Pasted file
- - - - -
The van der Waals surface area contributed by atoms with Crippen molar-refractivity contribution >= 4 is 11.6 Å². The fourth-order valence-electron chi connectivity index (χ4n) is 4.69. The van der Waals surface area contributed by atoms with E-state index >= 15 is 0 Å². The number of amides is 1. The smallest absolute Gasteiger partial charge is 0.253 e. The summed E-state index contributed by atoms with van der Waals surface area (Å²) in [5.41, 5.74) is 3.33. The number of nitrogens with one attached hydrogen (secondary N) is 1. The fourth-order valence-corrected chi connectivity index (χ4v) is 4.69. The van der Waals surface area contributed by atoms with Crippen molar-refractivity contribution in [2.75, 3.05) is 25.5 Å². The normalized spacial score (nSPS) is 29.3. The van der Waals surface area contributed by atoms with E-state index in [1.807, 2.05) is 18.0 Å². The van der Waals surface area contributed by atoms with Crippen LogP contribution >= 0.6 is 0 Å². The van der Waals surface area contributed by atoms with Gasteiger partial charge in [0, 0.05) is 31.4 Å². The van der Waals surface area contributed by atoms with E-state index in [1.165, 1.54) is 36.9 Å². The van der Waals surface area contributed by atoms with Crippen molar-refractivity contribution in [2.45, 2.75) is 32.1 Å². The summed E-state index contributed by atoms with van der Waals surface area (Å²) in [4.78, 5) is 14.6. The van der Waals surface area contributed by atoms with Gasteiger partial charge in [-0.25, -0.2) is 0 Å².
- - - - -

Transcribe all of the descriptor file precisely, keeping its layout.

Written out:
The van der Waals surface area contributed by atoms with Crippen molar-refractivity contribution >= 4 is 11.6 Å². The fourth-order valence-electron chi connectivity index (χ4n) is 4.69. The van der Waals surface area contributed by atoms with E-state index >= 15 is 0 Å². The number of amides is 1. The smallest absolute Gasteiger partial charge is 0.253 e. The summed E-state index contributed by atoms with van der Waals surface area (Å²) in [5.41, 5.74) is 3.33. The number of nitrogens with one attached hydrogen (secondary N) is 1. The fourth-order valence-corrected chi connectivity index (χ4v) is 4.69. The van der Waals surface area contributed by atoms with Crippen molar-refractivity contribution in [2.75, 3.05) is 25.5 Å². The normalized spacial score (nSPS) is 29.3. The van der Waals surface area contributed by atoms with E-state index in [1.807, 2.05) is 18.0 Å². The van der Waals surface area contributed by atoms with Crippen LogP contribution >= 0.6 is 0 Å². The van der Waals surface area contributed by atoms with Gasteiger partial charge in [0, 0.05) is 31.4 Å². The van der Waals surface area contributed by atoms with E-state index in [1.165, 1.54) is 36.9 Å². The van der Waals surface area contributed by atoms with Crippen molar-refractivity contribution in [2.45, 2.75) is 32.1 Å². The summed E-state index contributed by atoms with van der Waals surface area (Å²) in [4.78, 5) is 14.6. The van der Waals surface area contributed by atoms with Gasteiger partial charge in [-0.25, -0.2) is 0 Å².